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Item-level RFID Technology is Revolutionizing the Retail Sector: A Case Study with SML

In the current era of retailing, consumer and operational efficiency expectations are radically changing.

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In the current era of retailing, consumer and operational efficiency expectations are radically changing. Retailers and brand owners are actively exploring digital transformation opportunities for their supply chains and stores, and are asking important questions. What to invest in next, and how much?

Many retailers are turning to digital identification technology as the answer, and among them, radio frequency identification (RFID) is proving to be among the most effective.

One company succeeding in this area is SML, a global leading RFID and labeling solutions provider founded in Hong Kong in 1985. Today, SML operates in more than 20 countries with over 4,500 employees. SML has invested considerably into RFID technology in the past years. “We are seeing a new era of retail emerging, so in the last 10 years we have heavily invested into RFID,” says Ignatius K.C. Lau, CEO of SML. “At present, only about one-fifth of the retailers and brand owners (RBOs) have deployed RFID, suggesting great potential for growth.”

SML is seeing the emergence of a new retail era and has made significant investments in RFID over the last ten years.

The case for RFID: How much does it actually help?

RFID technology has become popular because it enhances operational efficiency, reduces costs, and improves sales performance by dramatically improving on-shelf availability. By increasing inventory accuracy to 93-99% while adapting to existing enterprise systems, retailers are now able to replenish shelves and fulfil on-line orders more accurately.

Compared to many other forms of identification, RFID stores large amounts of data, does not require line of sight, and can read hundreds of tags every second (>20x faster than barcodes). It can also read contents of unopened boxes, support advanced anticounterfeiting, and provide accurate real-time data despite tough environments (e.g. extreme temperatures, rough handling).  This allows associates in the stores to spend more time serving customers, while also allowing retailers to get better visibility within their factories and distribution centers to improve efficiency and shipment compliance.

SML has sold over 2.3 billion RFID tags in 2020 and deployed its proprietary software Clarity® to more than 5,500 stores – primarily in apparel and footwear. According to global consultancy Frost & Sullivan, SML has become the world’s second-largest provider of RFID tags and the number one RFID software provider.

RFID Wireless IOT Search reported that one of SML’s clients, Nordic-based sporting goods retailer Stadium, implemented SML’s item-level RFID technology across its 180 stores at the end of 2021. Stadium reached a 70–99% inventory accuracy level and saw significant increases in sales across all product lines.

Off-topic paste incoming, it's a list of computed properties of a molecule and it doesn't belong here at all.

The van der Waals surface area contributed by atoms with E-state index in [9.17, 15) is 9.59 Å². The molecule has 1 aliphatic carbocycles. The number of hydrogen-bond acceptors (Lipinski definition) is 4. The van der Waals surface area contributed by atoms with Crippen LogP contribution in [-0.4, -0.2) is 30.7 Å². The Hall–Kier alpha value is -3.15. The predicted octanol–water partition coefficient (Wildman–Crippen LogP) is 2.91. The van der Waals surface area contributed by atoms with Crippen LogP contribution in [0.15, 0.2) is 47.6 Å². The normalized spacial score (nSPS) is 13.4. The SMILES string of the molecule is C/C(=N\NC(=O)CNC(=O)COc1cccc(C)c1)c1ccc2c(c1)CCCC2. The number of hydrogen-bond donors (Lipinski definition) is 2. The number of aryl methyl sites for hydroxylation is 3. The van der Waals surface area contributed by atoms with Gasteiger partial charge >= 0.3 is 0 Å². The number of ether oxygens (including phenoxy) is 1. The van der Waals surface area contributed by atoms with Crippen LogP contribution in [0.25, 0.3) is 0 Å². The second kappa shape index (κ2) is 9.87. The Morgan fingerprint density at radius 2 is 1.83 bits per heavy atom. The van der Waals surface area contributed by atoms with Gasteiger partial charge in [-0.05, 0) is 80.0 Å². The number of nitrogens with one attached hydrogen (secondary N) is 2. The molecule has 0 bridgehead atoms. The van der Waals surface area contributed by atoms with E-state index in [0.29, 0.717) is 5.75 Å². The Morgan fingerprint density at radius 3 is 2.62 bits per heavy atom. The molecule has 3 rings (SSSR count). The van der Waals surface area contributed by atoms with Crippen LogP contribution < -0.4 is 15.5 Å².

Dean Frew, Chief Technology Officer and Senior Vice President of RFID Solutions at SML, explains: “Real-time inventory accuracy is crucial for retailers like Stadium who sell both offline and online. Without it, they risk rejecting or cancelling online orders due to lack of stock uncertainty”.

While large retailers tend to be early adopters, SML has retail customers that range from a few stores to numerous with over 1,000. RFID’s automation of inventory management improves efficiency for businesses of all scales. 

How is this sector trending?

Frost & Sullivan projects the global apparel and footwear RFID tags market to reach approximately US$13.4 billion by 2025 with a CAGR (compound annual growth rate) of about 17% between 2020 and 2025. The technology also has potential beyond the apparel and footwear sector, with many of SML’s clients seeing success with RFID in fragrances, sporting goods, home goods, and more. Outside retail, the food sector has looked promising as more companies turn to RFID technology to tackle the billion-dollar food waste problem.

“Countries around the world are updating regulations to address food waste. It’s a complicated problem, but I believe RFID technology can help mitigate it. For example, RFID technology can identify specific parts of the food supply chain that can be removed from a store at any given time, making it easier to apply a first-in, first-out principle to inventory management,” said Frew. 

How should companies respond to these trends?

As the retail landscape continues to evolve and market trends shift, RFID technology – which improves the core component of retail, inventory – is poised to remain a powerful tool for providing customers with faster and better service.

Notably, SML has differentiated itself by developing holistic solutions that address retailers’ needs more comprehensively. This includes its complementary Clarity® enterprise software suite, which integrates inventory management, logistics, and customer journey management with RFID all in one platform. 

In Hong Kong, SML has established a RFID Technology Innovation & Development Center (TIDC) to recruit global talent and support the growth of Hong Kong’s technology sector. SML has also launched three Retail Ideation Spaces and one Supply Chain Innovation Center (SCIC) in its facilities in the US, UK, and China to showcase its technology to retailers.

Supply Chain Innovation Center (SCIC) in UK

Ultimately, RFID-based inventory management solutions have proven to improve the customer experience and drive profitability, making them a smart strategic investment for retailers in an increasingly digitized era.